Shoulder height 250–350cm. Weight 1,000–1,400kg.
The world's tallest and longest-necked land animal, a fully grown giraffe can measure up to 5.5m high. Quite unmistakable, giraffe live in loosely structured herds of up to 15 head, though herd members often disperse, when they may be seen singly or in smaller groups. Formerly distributed throughout East and southern Africa, these great browsers are now found only in the southern side of the Luangwa Valley and the far southwest of Zambia.
About eight subspecies of giraffe have been identified in Africa, and the Luangwa valley contains one such distinct population, Thornicroft's giraffe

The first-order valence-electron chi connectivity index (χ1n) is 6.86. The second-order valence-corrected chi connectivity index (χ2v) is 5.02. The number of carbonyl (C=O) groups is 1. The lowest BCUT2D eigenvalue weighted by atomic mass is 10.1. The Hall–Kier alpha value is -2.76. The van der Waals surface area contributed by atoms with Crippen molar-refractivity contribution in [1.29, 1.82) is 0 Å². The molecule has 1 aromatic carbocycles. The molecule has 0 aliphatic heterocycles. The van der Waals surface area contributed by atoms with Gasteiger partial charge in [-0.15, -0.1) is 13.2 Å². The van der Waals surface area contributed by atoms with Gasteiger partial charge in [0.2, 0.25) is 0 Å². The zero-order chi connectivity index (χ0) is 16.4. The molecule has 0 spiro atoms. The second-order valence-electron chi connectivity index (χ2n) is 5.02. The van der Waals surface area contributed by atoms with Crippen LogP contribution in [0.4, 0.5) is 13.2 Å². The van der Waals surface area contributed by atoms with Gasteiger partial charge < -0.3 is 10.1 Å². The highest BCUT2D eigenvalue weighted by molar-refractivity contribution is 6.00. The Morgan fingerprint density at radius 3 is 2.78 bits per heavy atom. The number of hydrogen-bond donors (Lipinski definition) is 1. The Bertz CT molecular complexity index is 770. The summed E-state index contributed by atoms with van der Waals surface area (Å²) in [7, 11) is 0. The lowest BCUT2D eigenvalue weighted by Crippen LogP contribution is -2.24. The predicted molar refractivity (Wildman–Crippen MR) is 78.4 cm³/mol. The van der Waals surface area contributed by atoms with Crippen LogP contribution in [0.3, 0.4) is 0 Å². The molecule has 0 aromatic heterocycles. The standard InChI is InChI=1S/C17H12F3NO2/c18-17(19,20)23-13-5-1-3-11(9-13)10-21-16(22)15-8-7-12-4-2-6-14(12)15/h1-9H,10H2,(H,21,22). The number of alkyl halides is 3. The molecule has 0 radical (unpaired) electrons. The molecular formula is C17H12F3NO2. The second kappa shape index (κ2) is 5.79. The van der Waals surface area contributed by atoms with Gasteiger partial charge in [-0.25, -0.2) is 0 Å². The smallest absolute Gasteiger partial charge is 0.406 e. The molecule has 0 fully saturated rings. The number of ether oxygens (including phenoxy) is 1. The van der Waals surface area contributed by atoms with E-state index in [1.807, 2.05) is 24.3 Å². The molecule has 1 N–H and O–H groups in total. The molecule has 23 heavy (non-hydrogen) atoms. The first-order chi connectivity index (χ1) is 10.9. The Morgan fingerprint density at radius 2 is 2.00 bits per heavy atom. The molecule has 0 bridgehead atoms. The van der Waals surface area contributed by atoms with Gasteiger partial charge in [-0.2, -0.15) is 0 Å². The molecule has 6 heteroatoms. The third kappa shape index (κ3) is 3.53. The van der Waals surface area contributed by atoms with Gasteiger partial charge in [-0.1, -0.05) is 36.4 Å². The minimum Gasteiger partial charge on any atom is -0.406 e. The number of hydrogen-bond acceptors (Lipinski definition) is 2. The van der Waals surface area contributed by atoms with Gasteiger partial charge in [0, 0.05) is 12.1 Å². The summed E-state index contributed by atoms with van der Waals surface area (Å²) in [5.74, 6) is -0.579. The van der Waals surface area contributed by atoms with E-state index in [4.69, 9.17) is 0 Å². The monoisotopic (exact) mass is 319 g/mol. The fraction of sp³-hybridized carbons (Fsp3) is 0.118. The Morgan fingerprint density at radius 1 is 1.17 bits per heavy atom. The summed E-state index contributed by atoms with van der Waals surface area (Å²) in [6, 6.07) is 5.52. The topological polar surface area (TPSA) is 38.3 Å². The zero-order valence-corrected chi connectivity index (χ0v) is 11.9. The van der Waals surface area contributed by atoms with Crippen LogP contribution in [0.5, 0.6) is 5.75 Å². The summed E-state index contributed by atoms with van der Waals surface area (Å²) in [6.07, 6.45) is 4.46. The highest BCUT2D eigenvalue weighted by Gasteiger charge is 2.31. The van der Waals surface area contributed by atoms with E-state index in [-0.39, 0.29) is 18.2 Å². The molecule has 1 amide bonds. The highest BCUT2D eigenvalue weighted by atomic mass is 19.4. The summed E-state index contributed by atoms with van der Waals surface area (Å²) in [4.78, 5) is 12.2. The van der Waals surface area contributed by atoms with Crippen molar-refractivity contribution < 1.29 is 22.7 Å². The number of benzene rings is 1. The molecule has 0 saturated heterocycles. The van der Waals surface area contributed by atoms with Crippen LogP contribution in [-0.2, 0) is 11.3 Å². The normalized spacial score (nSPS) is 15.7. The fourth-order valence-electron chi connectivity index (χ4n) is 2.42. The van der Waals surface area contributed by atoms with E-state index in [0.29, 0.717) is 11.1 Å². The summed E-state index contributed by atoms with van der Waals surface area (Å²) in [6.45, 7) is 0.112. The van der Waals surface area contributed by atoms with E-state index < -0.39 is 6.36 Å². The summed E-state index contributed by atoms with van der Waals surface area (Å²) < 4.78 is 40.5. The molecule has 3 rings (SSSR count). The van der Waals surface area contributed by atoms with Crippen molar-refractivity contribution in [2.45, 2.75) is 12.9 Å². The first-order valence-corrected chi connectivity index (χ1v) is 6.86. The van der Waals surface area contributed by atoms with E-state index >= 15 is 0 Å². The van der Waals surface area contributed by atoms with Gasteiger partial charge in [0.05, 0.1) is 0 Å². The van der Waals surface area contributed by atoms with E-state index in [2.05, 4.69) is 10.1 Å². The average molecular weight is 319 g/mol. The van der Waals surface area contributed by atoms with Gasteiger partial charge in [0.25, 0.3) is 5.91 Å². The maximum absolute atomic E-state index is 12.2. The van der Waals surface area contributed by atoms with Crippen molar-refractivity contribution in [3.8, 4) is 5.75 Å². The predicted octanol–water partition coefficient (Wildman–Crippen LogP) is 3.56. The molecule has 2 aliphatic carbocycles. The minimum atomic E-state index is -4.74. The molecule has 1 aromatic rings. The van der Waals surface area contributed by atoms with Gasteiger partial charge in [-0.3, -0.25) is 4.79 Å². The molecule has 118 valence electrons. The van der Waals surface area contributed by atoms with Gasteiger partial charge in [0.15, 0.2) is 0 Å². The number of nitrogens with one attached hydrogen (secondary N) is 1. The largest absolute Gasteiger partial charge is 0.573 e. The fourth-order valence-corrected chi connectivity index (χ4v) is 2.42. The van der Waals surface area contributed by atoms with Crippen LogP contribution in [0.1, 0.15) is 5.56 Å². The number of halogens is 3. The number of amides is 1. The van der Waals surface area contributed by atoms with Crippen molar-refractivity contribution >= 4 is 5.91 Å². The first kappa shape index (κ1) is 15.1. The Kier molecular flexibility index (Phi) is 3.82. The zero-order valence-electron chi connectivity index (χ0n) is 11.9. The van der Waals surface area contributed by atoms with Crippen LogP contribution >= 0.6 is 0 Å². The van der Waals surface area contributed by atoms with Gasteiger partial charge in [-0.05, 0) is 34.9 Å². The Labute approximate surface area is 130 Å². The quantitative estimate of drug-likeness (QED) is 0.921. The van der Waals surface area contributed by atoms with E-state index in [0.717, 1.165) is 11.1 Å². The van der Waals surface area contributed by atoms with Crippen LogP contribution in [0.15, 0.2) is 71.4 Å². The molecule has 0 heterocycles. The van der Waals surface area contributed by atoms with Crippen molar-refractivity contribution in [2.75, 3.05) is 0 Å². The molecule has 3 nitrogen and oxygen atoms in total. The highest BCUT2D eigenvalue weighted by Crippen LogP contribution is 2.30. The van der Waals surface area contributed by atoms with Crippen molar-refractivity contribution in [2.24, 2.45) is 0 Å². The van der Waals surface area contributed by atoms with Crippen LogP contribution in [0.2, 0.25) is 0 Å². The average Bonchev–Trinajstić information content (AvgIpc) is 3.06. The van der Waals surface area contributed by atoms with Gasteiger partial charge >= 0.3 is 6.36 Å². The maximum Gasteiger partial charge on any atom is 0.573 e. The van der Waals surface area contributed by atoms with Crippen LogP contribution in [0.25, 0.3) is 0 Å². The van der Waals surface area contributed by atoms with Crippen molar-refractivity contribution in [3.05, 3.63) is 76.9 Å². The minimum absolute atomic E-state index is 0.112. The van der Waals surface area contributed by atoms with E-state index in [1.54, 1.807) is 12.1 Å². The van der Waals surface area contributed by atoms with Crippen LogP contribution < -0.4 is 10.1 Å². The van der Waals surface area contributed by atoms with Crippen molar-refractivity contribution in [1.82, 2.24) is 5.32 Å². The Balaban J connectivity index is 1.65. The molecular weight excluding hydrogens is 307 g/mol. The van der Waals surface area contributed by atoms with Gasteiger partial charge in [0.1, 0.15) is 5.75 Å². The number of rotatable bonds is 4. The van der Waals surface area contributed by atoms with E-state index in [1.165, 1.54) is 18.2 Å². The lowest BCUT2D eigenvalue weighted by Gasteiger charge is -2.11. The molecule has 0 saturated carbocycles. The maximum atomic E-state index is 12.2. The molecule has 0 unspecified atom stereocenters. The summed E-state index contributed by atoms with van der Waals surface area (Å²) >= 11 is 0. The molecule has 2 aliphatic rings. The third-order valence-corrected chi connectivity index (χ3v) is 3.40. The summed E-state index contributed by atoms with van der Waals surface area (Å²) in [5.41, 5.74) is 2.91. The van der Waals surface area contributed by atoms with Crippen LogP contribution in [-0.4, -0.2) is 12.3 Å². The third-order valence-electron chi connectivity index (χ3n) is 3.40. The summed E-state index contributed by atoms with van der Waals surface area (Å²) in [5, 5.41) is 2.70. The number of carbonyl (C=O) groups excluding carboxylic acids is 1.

(G. c. thornicroftii
). These are generally regarded as having dark body patches and lighter neck patches than the normal 'southern' race of giraffe, and their colour patches don't normally extend below the knees, leaving their lower legs almost white. Their faces are also light or white. The vast majority of these live on the east side of the Luangwa River, in the GMA outside the park. They have been protected from hunting by a local taboo.
Much further west, the pocket of giraffe which are thought to still survive around the Sioma Ngwezi National Park are Angolan giraffe
(G. c. angolensis
), although so little is known of what survives in Sioma Ngwezi that their current status there is uncertain.